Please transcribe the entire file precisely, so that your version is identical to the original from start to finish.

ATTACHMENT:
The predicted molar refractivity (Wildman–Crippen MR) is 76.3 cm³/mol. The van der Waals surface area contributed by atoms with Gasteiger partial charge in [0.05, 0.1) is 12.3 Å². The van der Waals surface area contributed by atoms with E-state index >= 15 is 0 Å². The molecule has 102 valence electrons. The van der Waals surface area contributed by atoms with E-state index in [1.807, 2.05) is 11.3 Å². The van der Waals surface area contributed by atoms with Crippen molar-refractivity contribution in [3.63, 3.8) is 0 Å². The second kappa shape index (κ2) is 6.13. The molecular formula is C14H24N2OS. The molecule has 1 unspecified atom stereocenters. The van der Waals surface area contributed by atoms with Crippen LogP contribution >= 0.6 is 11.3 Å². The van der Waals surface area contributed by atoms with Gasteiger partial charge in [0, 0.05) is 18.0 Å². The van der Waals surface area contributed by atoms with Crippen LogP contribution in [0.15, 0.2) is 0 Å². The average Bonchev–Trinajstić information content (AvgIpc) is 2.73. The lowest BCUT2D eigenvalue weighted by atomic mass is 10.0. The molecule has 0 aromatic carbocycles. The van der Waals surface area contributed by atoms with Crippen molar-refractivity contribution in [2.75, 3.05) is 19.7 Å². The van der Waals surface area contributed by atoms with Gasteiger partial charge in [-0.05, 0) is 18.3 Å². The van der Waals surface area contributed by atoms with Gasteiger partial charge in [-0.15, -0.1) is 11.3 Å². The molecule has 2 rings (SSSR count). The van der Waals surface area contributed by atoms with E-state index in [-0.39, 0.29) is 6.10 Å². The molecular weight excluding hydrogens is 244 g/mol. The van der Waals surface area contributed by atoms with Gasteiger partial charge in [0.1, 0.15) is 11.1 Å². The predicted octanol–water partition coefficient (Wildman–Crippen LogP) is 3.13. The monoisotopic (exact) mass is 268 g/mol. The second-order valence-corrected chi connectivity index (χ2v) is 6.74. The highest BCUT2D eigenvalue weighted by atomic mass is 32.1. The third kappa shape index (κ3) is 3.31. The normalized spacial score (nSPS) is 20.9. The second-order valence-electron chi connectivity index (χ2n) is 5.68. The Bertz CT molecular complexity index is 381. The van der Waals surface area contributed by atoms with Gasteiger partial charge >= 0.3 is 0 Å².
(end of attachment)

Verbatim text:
The predicted molar refractivity (Wildman–Crippen MR) is 76.3 cm³/mol. The van der Waals surface area contributed by atoms with Gasteiger partial charge in [0.05, 0.1) is 12.3 Å². The van der Waals surface area contributed by atoms with E-state index >= 15 is 0 Å². The molecule has 102 valence electrons. The van der Waals surface area contributed by atoms with E-state index in [1.807, 2.05) is 11.3 Å². The van der Waals surface area contributed by atoms with Crippen molar-refractivity contribution in [3.63, 3.8) is 0 Å². The second kappa shape index (κ2) is 6.13. The molecular formula is C14H24N2OS. The molecule has 1 unspecified atom stereocenters. The van der Waals surface area contributed by atoms with Crippen LogP contribution >= 0.6 is 11.3 Å². The van der Waals surface area contributed by atoms with Gasteiger partial charge in [0, 0.05) is 18.0 Å². The van der Waals surface area contributed by atoms with Crippen LogP contribution in [0.15, 0.2) is 0 Å². The average Bonchev–Trinajstić information content (AvgIpc) is 2.73. The lowest BCUT2D eigenvalue weighted by atomic mass is 10.0. The molecule has 0 aromatic carbocycles. The van der Waals surface area contributed by atoms with Crippen molar-refractivity contribution in [2.75, 3.05) is 19.7 Å². The van der Waals surface area contributed by atoms with Gasteiger partial charge in [-0.05, 0) is 18.3 Å². The van der Waals surface area contributed by atoms with Gasteiger partial charge in [-0.15, -0.1) is 11.3 Å². The molecule has 2 rings (SSSR count). The van der Waals surface area contributed by atoms with E-state index in [-0.39, 0.29) is 6.10 Å². The molecular weight excluding hydrogens is 244 g/mol. The van der Waals surface area contributed by atoms with Gasteiger partial charge in [0.1, 0.15) is 11.1 Å². The predicted octanol–water partition coefficient (Wildman–Crippen LogP) is 3.13. The monoisotopic (exact) mass is 268 g/mol. The second-order valence-corrected chi connectivity index (χ2v) is 6.74. The highest BCUT2D eigenvalue weighted by atomic mass is 32.1. The third kappa shape index (κ3) is 3.31. The normalized spacial score (nSPS) is 20.9. The second-order valence-electron chi connectivity index (χ2n) is 5.68. The Bertz CT molecular complexity index is 381. The van der Waals surface area contributed by atoms with Gasteiger partial charge >= 0.3 is 0 Å².